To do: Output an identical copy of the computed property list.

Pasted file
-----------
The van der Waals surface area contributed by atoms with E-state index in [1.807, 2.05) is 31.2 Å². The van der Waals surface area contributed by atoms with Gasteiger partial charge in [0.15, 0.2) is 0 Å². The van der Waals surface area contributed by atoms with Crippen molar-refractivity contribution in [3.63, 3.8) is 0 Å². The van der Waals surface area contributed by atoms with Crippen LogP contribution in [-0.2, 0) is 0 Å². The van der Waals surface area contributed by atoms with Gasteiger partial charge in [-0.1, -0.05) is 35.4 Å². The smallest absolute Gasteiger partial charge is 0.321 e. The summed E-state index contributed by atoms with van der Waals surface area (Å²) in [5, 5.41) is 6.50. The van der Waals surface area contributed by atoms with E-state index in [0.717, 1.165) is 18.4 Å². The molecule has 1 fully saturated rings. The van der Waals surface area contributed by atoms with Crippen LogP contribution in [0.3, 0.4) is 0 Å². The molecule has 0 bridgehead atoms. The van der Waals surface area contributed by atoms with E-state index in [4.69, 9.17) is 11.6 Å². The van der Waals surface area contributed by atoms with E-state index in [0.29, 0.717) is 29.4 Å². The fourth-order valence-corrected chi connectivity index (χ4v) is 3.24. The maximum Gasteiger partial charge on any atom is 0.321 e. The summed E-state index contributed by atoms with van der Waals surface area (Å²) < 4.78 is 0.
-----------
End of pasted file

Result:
The van der Waals surface area contributed by atoms with E-state index in [1.807, 2.05) is 31.2 Å². The van der Waals surface area contributed by atoms with Gasteiger partial charge in [0.15, 0.2) is 0 Å². The van der Waals surface area contributed by atoms with Crippen molar-refractivity contribution in [3.63, 3.8) is 0 Å². The van der Waals surface area contributed by atoms with Crippen LogP contribution in [-0.2, 0) is 0 Å². The van der Waals surface area contributed by atoms with Gasteiger partial charge in [-0.1, -0.05) is 35.4 Å². The smallest absolute Gasteiger partial charge is 0.321 e. The summed E-state index contributed by atoms with van der Waals surface area (Å²) in [5, 5.41) is 6.50. The van der Waals surface area contributed by atoms with E-state index in [0.717, 1.165) is 18.4 Å². The molecule has 1 fully saturated rings. The van der Waals surface area contributed by atoms with Crippen LogP contribution in [0.3, 0.4) is 0 Å². The molecule has 0 bridgehead atoms. The van der Waals surface area contributed by atoms with E-state index in [4.69, 9.17) is 11.6 Å². The van der Waals surface area contributed by atoms with E-state index in [0.29, 0.717) is 29.4 Å². The fourth-order valence-corrected chi connectivity index (χ4v) is 3.24. The maximum Gasteiger partial charge on any atom is 0.321 e. The summed E-state index contributed by atoms with van der Waals surface area (Å²) < 4.78 is 0.